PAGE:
PDA

View Full Version : Contraction--Won't happen


Paulwny
11-06-2001, 07:11 AM
Tuesday, November 6, 2001

Contraction won't happen
Selig's talk of shutting down the Twins and Expos just pre-contract posturing
By BOB ELLIOTT -- Toronto Sun

PHOENIX -- And now, for some words about what Major League Baseball owners should do about contraction: They shouldn't.

They couldn't.

And in all likelihood, they can't.

Yet they will all gather, these lords of the game, today in Chicago to discuss whether to disintegrate both the Minnesota Twins and the Montreal Expos.

Some owners are sure a vote will be taken. Some say it won't. The subject certainly will be discussed.

Fresh from winning, well sort of, a battle in 1999 with the umpires' union, executive vice-presidents Sandy Alderson and Robert Dupuy are whispering in commissioner Bud Selig's earpiece that they have the legal ground to beat the players' association.

Selig and Alderson think they can eliminate 50 union jobs -- not to mention front-office workers, from secretaries to farm directors, to stadium workers -- and the five minor-league teams both the Twins and the Expos have.

There will be broken leases on skyboxes and TV contracts, not to mention season-ticket holders.

Will lawsuit line C please form to the right?

MLB chief operating officer Paul Beeston of Welland is a moderate, preaching labour peace as the basic agreement expires. Beeston wants games to continue, as he did in 1994 when he was Blue Jays president. That year, Selig refused to negotiate with the union and cancelled the World Series and its memories in order to bring fiscal control (that plan really worked didn't it?).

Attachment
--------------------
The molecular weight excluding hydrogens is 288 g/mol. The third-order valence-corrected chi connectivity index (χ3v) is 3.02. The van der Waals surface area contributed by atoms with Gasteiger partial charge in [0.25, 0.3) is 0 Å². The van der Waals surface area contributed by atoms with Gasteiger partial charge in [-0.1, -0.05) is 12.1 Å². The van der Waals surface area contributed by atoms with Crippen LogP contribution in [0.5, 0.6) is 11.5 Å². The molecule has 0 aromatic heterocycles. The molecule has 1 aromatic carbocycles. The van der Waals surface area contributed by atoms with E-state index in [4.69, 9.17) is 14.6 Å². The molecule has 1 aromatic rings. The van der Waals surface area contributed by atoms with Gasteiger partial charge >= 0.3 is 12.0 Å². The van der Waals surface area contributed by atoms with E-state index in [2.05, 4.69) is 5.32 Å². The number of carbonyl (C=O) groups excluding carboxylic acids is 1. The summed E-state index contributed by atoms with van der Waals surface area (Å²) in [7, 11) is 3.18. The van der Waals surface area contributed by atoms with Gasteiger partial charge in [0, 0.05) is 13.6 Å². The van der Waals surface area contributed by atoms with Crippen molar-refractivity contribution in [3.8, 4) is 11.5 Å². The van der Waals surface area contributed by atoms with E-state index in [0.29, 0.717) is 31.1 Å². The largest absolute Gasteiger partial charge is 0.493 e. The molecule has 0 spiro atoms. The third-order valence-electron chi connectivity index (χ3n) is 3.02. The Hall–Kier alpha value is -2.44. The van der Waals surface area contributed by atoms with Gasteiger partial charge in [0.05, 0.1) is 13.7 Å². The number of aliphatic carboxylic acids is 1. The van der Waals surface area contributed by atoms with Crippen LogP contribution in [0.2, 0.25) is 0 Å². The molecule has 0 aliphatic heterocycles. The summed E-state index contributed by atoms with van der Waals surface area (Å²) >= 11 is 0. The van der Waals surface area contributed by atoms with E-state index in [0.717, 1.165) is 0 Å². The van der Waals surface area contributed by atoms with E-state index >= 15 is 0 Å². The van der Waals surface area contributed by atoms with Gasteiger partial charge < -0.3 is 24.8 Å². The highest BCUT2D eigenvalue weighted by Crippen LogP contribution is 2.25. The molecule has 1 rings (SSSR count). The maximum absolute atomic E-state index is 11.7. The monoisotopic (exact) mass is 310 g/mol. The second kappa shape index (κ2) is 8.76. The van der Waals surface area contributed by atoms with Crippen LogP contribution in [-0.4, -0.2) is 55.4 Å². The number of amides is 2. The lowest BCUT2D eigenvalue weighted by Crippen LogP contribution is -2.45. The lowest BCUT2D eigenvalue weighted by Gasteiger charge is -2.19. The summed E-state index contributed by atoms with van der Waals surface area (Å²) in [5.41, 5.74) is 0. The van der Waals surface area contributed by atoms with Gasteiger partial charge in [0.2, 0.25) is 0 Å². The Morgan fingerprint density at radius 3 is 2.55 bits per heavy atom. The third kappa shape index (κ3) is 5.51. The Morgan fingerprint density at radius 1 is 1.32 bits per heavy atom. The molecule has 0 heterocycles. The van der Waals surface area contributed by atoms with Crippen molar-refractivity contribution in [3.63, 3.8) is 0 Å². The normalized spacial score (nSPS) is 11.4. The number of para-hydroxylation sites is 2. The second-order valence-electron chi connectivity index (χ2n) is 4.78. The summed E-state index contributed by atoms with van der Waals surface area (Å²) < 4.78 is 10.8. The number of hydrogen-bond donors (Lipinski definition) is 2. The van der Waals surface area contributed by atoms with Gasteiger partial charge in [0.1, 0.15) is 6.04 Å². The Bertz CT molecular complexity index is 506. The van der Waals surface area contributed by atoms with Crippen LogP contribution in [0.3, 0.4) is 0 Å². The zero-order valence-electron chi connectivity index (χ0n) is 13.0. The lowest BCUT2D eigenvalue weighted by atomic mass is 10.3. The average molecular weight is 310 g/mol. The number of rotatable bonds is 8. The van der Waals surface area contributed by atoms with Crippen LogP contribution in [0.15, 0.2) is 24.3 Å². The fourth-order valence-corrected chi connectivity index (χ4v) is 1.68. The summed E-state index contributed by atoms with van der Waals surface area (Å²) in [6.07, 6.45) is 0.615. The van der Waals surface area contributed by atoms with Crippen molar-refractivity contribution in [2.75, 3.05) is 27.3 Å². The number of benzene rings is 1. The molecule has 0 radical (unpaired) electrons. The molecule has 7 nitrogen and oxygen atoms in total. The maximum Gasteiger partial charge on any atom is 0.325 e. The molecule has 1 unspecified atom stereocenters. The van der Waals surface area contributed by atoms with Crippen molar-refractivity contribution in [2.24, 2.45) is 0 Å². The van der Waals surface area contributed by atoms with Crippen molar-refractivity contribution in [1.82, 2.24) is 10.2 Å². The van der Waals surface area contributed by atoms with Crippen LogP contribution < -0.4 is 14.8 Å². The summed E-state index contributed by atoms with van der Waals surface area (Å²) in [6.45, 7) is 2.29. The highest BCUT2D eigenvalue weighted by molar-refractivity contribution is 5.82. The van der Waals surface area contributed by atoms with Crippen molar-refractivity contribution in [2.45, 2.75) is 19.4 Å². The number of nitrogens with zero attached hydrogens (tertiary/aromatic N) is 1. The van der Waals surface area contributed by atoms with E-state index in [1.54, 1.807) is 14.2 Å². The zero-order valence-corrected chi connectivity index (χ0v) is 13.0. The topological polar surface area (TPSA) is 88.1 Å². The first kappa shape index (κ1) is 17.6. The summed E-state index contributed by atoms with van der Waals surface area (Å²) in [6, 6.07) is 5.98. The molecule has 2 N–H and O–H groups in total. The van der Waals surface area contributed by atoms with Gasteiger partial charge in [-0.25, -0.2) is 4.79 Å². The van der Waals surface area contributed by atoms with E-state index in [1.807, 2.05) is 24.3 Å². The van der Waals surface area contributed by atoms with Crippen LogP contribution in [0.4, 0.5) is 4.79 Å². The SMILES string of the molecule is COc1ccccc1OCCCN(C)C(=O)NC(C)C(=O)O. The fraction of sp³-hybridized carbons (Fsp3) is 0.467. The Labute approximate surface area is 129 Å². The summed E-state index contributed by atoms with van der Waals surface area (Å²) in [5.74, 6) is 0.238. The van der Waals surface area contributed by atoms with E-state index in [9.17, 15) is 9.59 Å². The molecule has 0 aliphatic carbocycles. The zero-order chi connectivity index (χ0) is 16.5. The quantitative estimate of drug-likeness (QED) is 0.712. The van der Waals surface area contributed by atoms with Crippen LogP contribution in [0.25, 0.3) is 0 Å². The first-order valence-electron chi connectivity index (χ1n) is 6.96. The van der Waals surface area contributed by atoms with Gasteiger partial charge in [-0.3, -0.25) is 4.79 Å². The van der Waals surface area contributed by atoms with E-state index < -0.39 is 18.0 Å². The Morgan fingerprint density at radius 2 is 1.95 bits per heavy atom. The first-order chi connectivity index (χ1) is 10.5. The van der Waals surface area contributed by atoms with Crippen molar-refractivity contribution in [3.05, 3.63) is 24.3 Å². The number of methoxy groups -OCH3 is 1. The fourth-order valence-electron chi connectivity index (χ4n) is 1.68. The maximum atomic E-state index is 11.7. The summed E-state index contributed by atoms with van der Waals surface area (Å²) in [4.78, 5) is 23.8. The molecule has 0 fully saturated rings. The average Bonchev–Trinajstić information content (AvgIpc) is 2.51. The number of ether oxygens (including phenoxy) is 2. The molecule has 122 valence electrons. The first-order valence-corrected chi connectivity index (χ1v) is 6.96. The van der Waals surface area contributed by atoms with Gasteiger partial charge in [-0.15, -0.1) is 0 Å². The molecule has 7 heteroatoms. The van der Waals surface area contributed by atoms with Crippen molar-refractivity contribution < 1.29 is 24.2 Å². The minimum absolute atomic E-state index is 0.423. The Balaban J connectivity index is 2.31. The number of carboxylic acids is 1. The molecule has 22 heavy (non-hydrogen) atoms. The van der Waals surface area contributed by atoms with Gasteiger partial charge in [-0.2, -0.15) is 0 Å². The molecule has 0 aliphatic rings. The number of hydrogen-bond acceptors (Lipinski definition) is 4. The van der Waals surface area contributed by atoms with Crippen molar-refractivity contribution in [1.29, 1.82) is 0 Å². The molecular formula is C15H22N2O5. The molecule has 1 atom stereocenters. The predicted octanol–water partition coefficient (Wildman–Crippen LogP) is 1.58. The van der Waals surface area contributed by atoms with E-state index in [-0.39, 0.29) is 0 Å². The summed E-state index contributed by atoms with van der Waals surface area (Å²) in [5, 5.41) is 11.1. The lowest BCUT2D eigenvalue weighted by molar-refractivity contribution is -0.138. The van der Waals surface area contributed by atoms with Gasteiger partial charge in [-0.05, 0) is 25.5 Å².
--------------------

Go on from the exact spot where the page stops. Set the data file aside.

It's one thing for Alderson to beat the umpires' union and their leader, Richie Phillips, the misguided union leader who told his employees to resign. It's quite another to beat the players' association in court.

When lawyers from the two sides meet in front of judges in a court of law, management lawyers have a record equal to New York Mets pitcher Anthony Young, who lost 27 consecutive decisions during the early 1990s.

Union lawyers are like Roger Clemens, who won 16 in a row this season.

We've had arguably the best World Series in years and two days later baseball bosses gather to collectively take a big dump on the industry.

The Series, between the Arizona Diamondbacks and the New York Yankees, was one you wished was a best-of-15:

Kilroy
11-06-2001, 08:14 AM
Originally posted by Paulwny
Selig and Alderson think they can eliminate 50 union jobs -- not to mention front-office workers, from secretaries to farm directors, to stadium workers -- and the five minor-league teams both the Twins and the Expos have.

There will be broken leases on skyboxes and TV contracts, not to mention season-ticket holders.

Will lawsuit line C please form to the right?

I agree that there will be certain groups that won't make it easy for them to accomplish what seems to be their goal; getting rid of these two franchises.

But just like Motorola, AT&T, or any other company, those baseball franchises don't exist to provide those people with jobs. So, while those things may be considered, it won't be a focal point of the discussion. The bottom line is what matters.